Friday, March 13, 2015

The Ice is Breaking Up

The ice is breaking up on the Hudson River.

Hudson Ice, Gouache, 5 x 8 inches, 1.5 hours 
Blocks of ice the size of houses drift slowly in the current. They grind against each other or pull apart. 

Something below the surface groans and shudders. A huge slab rises from beneath and breaks the surface like the back of a whale.
Rhinecliff, New York, March 11, 2015. 50 degrees Fahrenheit
Submerged ice is a deep green color that cameras can't capture. In my painting I place the horizon above the top of the page. I want to fill the entire field of view with this alien, abstract world of elemental forces. It's as strange and new to me as a view of another planet.


Steve said...

Lovely, evocative painting. It looks like you had the same clear skies and bright sun we had in Michigan the past few days. Even though 50 degrees allows for more comfortable outdoor painting than an Aldro Hibbard outing, I still have difficulty working on such days surrounded by ice/snow because of a strong desire to wear sunglasses -- which distort the process. Does the brightness of the reflected light bother you? Do your eyes readily adjust?

Maia Sanders said...

I was up in the Sierra Nevada mountains painting last week, at 8000 feet elevation and sunny california drought weather it was punishingly bright. My kids had brought along traditional Inuit snow goggles they had built for a project from cardboard fruit cartons (like a large egg carton), string and rubber bands.

I was comfortable painting snow scenes, snowboarders in their crazy costumes and giant sequoias for three days wearing the goggles and a head scarf, while everyone else went skiing and got sore eyes and sun-and-wind-burns. I have a serious sunglasses habit, being light-eyed I am very sensitive to sun. These goggles replaced color-distorting sunglasses very well for sitting still and painting. I may have looked like a space voyager on a low budget but while painting nobody even noticed, they just wanted to see my paintings and drawings.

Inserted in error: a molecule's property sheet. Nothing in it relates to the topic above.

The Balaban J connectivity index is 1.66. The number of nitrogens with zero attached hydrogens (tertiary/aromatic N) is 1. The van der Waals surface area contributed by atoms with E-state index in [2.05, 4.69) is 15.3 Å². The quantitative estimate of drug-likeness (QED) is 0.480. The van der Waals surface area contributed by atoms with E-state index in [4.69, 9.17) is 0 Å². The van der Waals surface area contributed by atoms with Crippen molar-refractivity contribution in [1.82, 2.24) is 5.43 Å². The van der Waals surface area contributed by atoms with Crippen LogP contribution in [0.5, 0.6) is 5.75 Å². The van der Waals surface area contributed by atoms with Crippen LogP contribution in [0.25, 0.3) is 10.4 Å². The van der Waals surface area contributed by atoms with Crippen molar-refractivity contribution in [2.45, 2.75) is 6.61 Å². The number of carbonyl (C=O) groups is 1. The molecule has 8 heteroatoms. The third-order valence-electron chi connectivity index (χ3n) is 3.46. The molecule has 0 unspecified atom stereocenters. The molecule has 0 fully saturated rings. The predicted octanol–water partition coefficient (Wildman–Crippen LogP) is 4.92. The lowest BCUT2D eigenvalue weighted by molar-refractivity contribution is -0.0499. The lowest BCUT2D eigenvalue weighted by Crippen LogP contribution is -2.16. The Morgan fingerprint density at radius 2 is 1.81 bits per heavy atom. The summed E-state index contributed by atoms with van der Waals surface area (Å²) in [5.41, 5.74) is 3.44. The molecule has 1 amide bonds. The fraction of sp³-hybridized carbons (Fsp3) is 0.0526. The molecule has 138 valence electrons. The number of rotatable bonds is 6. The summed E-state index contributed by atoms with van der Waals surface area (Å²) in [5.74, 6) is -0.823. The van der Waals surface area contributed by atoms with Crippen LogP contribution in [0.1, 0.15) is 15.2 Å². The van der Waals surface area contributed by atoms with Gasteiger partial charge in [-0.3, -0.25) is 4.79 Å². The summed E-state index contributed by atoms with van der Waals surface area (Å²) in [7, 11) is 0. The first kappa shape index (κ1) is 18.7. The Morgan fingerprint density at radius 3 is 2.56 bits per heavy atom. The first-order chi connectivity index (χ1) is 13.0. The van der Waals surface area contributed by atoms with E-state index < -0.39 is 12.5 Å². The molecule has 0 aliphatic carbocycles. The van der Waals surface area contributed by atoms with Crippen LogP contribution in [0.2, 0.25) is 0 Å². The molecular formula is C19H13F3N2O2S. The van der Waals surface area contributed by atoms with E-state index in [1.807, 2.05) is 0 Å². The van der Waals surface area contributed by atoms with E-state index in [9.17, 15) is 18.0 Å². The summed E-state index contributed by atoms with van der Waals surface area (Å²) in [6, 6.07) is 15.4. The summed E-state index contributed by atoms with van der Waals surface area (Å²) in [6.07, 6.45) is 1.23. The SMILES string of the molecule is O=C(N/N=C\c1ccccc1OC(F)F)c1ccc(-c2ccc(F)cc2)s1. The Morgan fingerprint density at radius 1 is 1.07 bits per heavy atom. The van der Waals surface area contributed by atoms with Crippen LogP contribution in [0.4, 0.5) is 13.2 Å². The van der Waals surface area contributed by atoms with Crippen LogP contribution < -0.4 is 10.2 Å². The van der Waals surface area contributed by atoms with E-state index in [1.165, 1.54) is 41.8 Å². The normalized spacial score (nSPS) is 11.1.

informational page on Inuit spring snow goggles:

You can readily find kids' project pages to make these but they are all made flat, and fail to block side glare. the fruit cartons are curved so they rest on the cheekbone and temples, and can be cut some to fit.

elgin said...

I have never seen any larger paintings that reflect these smaller ones (not saying you don't) but this seems to me to be an excellent candidate. I'm a warm weather guy so I cannot imagine sitting out doing this but I love it.

Warren JB said...

Wonderful painting, and interesting to read about; although I look at the latitude of the Hudson River, the latitude of Ireland, think "March?", and am suddenly very glad for the North Atlantic Drift.

(Heck, for a second I had Hudson *Bay* in my mind's eye.)

Unknown said...

You always brig great new perspectives. Thanks for keeping the world curious :)

Rich said...

Nice ice view:
Cameras failing to capture the deep green color of submerged ice.

James Gurney said...

Steve, I forgot to bring my sunglasses, and it was rather bright, but not blindingly so. If the glasses are neutral density, I suppose it should still be possible to mix colors accurately.

Maia, thanks for explaining the gear options. I don't have the slit-type glasses, but I do have some smoked glass goggles made by hand in the Himalayas that work great and look super-steampunk.

Elgin, thanks, I have made enlargements of some of my plein air paintings (such as "Kaaterskill Falls," and it's always fun to see where that process takes me.

Warren it's hard even here to believe it's March. February was the coldest on record.

Thanks, Abigail and Rich. The seasons always bring amazing surprises.

Steve said...

Just remembered Monet did an unusual series of paintings of the ice breaking up on the Seine. Very different from his gardens and haystacks.